Jason Kottke explores the fascinating new book by Michael Lewis (his book Moneyball is, well, money) called The Blind Side. The book examines the increase of importance and pay of left tackles in football. Jason writes: “Many of the left tackles that Lewis talks about in the book can run faster than most quarterbacks, they can throw the ball just as far or farther, possess great athletic touch and finesse, have the intellect to run an offense, move better than most QBs, know the offense and defense as well as the QB, are taller than the average QB, and presumably, at 320-360 pounds, are harder to tackle and intimidate than a normal QB.”
From the book: “[Jonathan Ogden, left tackle for the Baltimore Ravens] looked around and noticed that the quarterbacks he was protecting were… rather ordinary. Here he was, leaving them all the time in the world to throw the ball, and they still weren’t doing it very well. They kept getting fired! Even after they’d won the Super Bowl, the Ravens got rid of their quarterback, Trent Dilfer, and gone looking for a better one. What was wrong with these people? Ogden didn’t go so far as to suggest that he should play quarterback, but he came as close as any lineman ever had to the heretical thought.”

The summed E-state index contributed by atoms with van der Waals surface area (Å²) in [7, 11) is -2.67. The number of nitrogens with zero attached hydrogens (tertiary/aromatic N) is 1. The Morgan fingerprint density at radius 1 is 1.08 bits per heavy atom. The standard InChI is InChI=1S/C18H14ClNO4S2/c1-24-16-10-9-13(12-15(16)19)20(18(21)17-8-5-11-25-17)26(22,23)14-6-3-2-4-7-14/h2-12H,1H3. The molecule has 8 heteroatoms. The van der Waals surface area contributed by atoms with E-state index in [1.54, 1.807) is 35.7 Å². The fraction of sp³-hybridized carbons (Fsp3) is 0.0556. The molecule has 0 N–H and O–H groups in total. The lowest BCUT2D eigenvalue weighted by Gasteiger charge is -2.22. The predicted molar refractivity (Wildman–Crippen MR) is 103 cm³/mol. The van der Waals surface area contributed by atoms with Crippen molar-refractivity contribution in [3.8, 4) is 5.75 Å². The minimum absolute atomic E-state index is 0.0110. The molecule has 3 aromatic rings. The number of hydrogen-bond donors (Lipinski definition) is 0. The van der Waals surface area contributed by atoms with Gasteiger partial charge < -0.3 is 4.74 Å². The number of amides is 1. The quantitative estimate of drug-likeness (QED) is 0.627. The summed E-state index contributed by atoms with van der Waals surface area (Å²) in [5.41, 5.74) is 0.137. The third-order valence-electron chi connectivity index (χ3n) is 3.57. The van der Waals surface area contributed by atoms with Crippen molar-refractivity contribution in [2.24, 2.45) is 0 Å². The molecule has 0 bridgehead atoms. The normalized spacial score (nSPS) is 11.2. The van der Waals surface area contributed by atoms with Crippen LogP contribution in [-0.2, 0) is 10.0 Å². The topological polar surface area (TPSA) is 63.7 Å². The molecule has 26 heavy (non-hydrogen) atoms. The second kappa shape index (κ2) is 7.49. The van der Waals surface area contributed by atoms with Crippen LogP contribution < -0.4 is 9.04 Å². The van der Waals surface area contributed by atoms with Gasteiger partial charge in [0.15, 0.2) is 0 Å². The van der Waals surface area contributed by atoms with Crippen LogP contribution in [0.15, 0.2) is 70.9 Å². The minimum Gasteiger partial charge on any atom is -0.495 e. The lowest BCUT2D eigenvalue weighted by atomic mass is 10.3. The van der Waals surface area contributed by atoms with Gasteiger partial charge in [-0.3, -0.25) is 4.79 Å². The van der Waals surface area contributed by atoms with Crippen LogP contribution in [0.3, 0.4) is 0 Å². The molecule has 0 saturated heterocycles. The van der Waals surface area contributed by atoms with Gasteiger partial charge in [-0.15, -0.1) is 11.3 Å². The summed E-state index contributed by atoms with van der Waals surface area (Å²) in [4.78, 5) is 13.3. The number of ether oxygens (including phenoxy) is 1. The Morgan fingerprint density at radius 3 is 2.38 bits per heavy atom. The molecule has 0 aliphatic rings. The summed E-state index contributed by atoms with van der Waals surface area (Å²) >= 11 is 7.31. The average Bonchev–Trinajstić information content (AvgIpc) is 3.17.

No wonder left tackles are now the second highest paid position in football, second only to what appears to be inferior quarterbacks in terms of athleticism.